Please use this identifier to cite or link to this item: http://hdl.handle.net/10125/45785

Ecological Consciousness as Place: Exploring Ecovillage Design in the Valley of Manoa

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Title: Ecological Consciousness as Place: Exploring Ecovillage Design in the Valley of Manoa
Authors: Tyson, Amy
Advisor: Leineweber, Spencer
Issue Date: May 2009
Abstract: The goal of researching the Ecovillage as a model for human development is to better define sustainability on both the physical and metaphysical planes in order to understand what interdisciplinary approaches to sustainable design would bring us closer to healing the environment. It is important that our current efforts to protect the natural environment are not stolen, like much of our culture, by commercial entities and trivialized beyond recognition. Already this can be seen in “Green” consumerism which enables people to continue their current patterns of consumption as long as they purchase the “appropriate” products. The same is being seen in the design and construction industry. New industrial standards are encouraging “Green” building techniques that feature everything from water catchment to composting toilets. But is changing our design and construction techniques enough to save us from the further degradation of the Environment? Many believe that answer is no. It is becoming clearer to those of us working to protect the environment, that our culture, social institutions, and personal philosophies play a far greater role in this movement towards sustainability than previously given credit. It is true that in order to heal the Environment we must heal our built environment, but to truly heal our built environment we must heal its source, the human soul. E.F. Schumacher warned us decades ago that this revolution of sustainability must be a metaphysical one, not one based on the current dominant paradigm of consumerism and unlimited growth. This is a call for an ecological consciousness to sweep the globe. What is this ecological consciousness and how does it apply to our personal belief systems, our cultures and our built environment? What would it mean to apply the concept of ecological consciousness, or deep ecology, to a design problem? Is it possible to create a place that allows for the learning and teaching of this ecological consciousness? Part 1 takes a historical look at worldviews and how they continue to shape our built environment and our personal philosophies in regard to the natural environment. Modernism has proven to be enemy number one to the natural world, therefore moving xii away from this worldview towards an ecological worldview could offer many benefits to the sustainability movement. Part 2 explores in-depth what ecological consciousness means at the spiritual level, the social level and the physical/ecological level. This section summarizes the various concepts that apply to ecological consciousness and examines how these concepts are currently and historically played out in our daily lives, particularly in the daily life of an ecovillage. Ecovillage case studies are presented throughout this section to better demonstrate ecological consciousness in action. Part 3 takes the concepts gathered in the previous sections and applies them to a physical design project in the back of Mānoa Valley on the island of Oahu, Hawai`i. The design concept is to create a place that allows for the learning and teaching of an ecological consciousness. The physical design is based on passive design strategies, local/recycled materials, and renewable energy opportunities while the educational program and the layout offer multiple opportunities to develop a culture of sustainability at the personal and social levels. The theories of ecological design, cultural ecology, education, and self-realization were applied to the design of Ecovillage Mānoa, resulting in a place to learn and teach an ecological consciousness. Due to its location in the much loved and world renowned ahupua`a of Waikīkī, Ecovillage Mānoa has the potential to demonstrate and spread ecological consciousness throughout the globe.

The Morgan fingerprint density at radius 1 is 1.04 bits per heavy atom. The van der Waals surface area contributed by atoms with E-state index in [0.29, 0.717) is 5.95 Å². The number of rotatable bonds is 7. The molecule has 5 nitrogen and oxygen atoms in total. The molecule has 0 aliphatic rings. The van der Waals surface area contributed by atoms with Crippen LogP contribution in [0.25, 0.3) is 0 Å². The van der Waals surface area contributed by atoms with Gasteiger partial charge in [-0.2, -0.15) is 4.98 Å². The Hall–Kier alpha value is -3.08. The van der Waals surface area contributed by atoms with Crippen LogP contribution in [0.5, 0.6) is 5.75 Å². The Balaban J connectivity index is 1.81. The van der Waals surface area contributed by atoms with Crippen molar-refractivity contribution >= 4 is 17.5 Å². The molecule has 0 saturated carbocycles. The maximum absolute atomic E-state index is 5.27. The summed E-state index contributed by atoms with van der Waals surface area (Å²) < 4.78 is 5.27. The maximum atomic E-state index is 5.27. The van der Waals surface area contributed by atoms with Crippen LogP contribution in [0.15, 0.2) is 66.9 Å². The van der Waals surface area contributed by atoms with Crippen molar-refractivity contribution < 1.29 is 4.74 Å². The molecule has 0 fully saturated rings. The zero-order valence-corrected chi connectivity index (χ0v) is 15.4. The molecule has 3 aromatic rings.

Pages/Duration: 146 pages
URI/DOI: http://hdl.handle.net/10125/45785
Appears in Collections:2009



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